Concatenative languages are very concise, because the "glue" between words (functions) is minimal; in effect, just whitespace. One line of concatenative code might call 6 words, and be equivalent to 6 lines of another language, because parameter names and variable bindings are omitted.
Concatenative languages encourage short definitions because there is very little syntactic overhead associated with creating a new word; any sequence of words can be "factored out" into a new definition. A common misconception is that they force you to write short definitions; this is not really true. Rather, they encourage you to write short definitions and re-use more code by not penalizing you if you choose to do so, and in practice most programmers choose to write short definitions and reap all the benefits this entails: code reuse, more opportunity to name and document, more exhaustive unit testing.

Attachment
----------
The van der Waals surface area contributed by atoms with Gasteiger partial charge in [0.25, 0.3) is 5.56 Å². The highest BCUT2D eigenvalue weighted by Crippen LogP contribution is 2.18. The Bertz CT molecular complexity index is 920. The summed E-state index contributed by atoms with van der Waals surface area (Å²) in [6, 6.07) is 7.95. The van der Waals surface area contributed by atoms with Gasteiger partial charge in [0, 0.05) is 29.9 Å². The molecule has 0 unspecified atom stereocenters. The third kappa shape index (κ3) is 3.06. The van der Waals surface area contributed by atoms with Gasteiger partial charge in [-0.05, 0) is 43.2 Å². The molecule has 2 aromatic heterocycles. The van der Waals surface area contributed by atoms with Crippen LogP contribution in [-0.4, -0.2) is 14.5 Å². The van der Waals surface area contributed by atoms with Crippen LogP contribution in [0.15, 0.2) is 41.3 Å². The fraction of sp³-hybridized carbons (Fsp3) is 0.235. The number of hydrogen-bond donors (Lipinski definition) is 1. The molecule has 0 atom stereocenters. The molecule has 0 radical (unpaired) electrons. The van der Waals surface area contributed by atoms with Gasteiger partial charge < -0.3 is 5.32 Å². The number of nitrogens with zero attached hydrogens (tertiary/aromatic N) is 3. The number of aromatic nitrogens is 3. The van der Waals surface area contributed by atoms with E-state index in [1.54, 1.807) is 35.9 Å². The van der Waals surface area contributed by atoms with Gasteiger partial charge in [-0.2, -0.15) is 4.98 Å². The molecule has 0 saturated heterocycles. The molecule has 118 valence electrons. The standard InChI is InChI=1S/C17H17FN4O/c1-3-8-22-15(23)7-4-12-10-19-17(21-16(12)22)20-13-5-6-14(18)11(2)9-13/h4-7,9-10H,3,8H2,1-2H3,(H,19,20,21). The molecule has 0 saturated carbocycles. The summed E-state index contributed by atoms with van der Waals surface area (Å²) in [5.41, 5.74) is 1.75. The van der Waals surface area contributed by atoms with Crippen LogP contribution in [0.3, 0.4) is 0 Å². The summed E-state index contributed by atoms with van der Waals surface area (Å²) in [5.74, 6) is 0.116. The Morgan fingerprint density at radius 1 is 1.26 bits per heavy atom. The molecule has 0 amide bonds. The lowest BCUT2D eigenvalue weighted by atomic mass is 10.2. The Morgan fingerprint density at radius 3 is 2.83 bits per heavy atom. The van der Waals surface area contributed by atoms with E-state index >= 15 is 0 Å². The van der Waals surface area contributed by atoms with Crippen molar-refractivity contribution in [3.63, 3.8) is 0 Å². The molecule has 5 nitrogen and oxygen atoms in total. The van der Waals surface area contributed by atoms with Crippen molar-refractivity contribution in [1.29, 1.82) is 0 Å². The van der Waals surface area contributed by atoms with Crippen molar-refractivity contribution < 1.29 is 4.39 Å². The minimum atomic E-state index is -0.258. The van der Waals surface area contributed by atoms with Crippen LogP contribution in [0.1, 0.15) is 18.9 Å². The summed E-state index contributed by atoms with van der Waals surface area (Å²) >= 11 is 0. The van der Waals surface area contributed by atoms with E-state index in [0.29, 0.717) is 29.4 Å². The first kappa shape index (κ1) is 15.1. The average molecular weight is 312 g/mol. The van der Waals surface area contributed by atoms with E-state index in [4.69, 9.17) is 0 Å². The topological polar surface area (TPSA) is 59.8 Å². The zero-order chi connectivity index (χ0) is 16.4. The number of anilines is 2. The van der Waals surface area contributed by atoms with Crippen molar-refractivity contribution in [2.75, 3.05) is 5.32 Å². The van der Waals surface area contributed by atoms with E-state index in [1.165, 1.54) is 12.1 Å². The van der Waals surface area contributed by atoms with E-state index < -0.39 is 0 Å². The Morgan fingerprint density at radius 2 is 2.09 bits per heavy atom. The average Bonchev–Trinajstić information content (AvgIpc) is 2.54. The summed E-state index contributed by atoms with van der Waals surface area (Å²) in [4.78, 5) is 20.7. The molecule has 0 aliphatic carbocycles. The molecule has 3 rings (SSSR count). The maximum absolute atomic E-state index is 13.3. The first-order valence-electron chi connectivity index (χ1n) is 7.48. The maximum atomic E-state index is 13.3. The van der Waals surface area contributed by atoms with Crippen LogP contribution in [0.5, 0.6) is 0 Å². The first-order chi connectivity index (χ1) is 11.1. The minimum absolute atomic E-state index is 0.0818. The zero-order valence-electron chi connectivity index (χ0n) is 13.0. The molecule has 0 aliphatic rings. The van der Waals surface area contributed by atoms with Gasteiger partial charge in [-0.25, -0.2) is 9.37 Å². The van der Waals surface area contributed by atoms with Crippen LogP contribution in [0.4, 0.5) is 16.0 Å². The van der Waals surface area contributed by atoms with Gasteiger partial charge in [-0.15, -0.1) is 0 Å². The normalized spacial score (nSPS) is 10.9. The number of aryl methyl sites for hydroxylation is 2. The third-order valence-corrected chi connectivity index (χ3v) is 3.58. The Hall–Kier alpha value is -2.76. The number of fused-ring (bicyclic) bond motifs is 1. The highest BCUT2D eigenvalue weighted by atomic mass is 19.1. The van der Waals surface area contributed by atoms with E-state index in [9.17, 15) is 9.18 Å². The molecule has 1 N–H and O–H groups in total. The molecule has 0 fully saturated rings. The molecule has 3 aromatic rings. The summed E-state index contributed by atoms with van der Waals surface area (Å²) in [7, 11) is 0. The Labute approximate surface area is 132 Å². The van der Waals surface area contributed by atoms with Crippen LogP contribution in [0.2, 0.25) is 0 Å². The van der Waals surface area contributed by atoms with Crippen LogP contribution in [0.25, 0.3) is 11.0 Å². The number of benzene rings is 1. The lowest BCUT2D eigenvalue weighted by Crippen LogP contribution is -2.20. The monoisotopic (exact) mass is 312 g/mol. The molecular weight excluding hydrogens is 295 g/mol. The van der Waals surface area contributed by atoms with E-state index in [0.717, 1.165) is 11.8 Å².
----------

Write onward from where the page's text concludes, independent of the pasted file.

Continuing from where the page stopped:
In fact, there is generally no reason to have any kind of repetition in your program whatsoever. Because definitions become short from high code re-use, and not from using obscure tricks of syntax, the shortest definition is often the most readable; which is exactly the opposite situation from applicative languages, especially syntax-heavy ones such as Perl. Short definitions have the added benefit of likely being more efficient, so with concatenative languages, good code sits in the rather large intersection between efficient, concise, and readable.
This revision created on Sat, 3 Jan 2009 01:35:12 by slava
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